Data Shows the U.S. Economy Improving Despite Coronavirus

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Here's How the U.S. Economy Keeps Improving Despite Coronavirus

Coronavirus may be hurting Asia, but the latest numbers show economic growth is only improving in the U.S.

Manufacturing data from the New York and Philadelphia branches of the Federal Reserve rose more than expected. They cited strong orders and demand. It was the second straight month that both indexes beat estimates, breaking a string of disappointments in 2019.

Those reports were most up to date because they covered February. Several for January also surprised to the upside:

  • The Conference Board’s index of leading economic indicators rose 0.8 percent, almost triple the 0.3 percent estimate.
  • Housing starts, building permits and existing home sales all came in above forecasts. That’s another sign of recovery in the housing market, which is now putting up structures at its quickest since late 2006.

Finally, the Fed. Back in mid-January weak job growth caused the market to speculate about interest rate cuts by the central bank. But yesterday Vice Chairman Richard Clarida downplayed that hope and described the economy as “strong.”

While Clarida might not be a household name, he was the guy who led the bank to cut rates in late 2018. If the Fed wanted to telegraph a message, Clarida would be the official to drop a hint.

In conclusion, American manufacturing and housing are improving as interest rates remain low. Volatility might be rising in the short-term. But as long as coronavirus remains contained, things keep getting better for the U.S. economy over the longer term.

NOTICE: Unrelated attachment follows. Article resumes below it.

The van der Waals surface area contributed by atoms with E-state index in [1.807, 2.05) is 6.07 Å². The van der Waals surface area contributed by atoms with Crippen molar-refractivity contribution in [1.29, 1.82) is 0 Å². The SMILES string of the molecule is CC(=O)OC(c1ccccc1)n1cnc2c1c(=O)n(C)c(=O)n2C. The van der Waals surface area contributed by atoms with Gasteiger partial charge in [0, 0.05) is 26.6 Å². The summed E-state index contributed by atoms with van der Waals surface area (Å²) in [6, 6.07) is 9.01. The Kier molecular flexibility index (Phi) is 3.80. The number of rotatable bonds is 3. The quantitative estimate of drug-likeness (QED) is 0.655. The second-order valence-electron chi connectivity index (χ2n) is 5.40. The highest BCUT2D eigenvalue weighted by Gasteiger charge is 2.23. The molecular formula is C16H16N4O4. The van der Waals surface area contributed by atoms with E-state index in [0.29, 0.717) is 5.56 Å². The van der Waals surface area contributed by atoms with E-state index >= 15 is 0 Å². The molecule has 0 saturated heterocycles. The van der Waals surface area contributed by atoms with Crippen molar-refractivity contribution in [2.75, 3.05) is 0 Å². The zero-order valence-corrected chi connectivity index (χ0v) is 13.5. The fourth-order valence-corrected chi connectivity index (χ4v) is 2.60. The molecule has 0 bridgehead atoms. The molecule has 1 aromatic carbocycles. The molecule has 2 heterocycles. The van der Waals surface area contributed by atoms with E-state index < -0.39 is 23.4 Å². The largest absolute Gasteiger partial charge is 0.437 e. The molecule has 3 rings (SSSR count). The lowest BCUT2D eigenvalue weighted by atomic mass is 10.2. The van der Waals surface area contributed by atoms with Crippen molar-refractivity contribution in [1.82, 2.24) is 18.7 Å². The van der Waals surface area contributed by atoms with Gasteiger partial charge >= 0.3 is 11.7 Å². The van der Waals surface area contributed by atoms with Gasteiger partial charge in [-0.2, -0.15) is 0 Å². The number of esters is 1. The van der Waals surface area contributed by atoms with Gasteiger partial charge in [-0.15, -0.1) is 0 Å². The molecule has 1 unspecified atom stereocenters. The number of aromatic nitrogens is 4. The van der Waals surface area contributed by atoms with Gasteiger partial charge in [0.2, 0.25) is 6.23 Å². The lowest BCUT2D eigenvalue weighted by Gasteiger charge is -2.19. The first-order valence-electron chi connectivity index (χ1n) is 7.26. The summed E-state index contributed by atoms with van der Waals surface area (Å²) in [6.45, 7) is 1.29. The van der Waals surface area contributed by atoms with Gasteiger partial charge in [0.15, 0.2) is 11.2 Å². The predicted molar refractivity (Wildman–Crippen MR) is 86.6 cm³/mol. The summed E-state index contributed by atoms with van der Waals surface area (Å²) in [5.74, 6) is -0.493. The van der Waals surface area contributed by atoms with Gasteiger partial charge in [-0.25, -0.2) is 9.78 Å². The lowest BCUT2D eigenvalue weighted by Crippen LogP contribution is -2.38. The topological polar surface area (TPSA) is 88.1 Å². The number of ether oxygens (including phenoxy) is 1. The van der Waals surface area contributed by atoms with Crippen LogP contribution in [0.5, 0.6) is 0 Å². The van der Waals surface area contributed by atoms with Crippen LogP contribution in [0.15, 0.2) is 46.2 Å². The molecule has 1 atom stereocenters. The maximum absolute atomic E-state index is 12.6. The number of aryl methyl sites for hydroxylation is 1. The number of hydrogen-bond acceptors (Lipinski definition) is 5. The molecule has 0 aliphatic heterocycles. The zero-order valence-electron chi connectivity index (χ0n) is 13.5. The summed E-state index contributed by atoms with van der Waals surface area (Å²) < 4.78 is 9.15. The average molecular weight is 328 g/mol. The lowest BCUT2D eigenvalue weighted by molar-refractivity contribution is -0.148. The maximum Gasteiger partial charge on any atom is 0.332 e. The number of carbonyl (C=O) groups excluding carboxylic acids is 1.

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David Russell is VP of Market Intelligence at TradeStation Group. Drawing on nearly two decades of experience as a financial journalist and analyst, his background includes equities, emerging markets, fixed-income and derivatives. He previously worked at Bloomberg News, CNBC and E*TRADE Financial. Russell systematically reviews countless global financial headlines and indicators in search of broad tradable trends that present opportunities repeatedly over time. Customers can expect him to keep them appraised of sector leadership, relative strength and the big stories – especially those overlooked by other commentators. He’s also a big fan of generating leverage with options to limit capital at risk.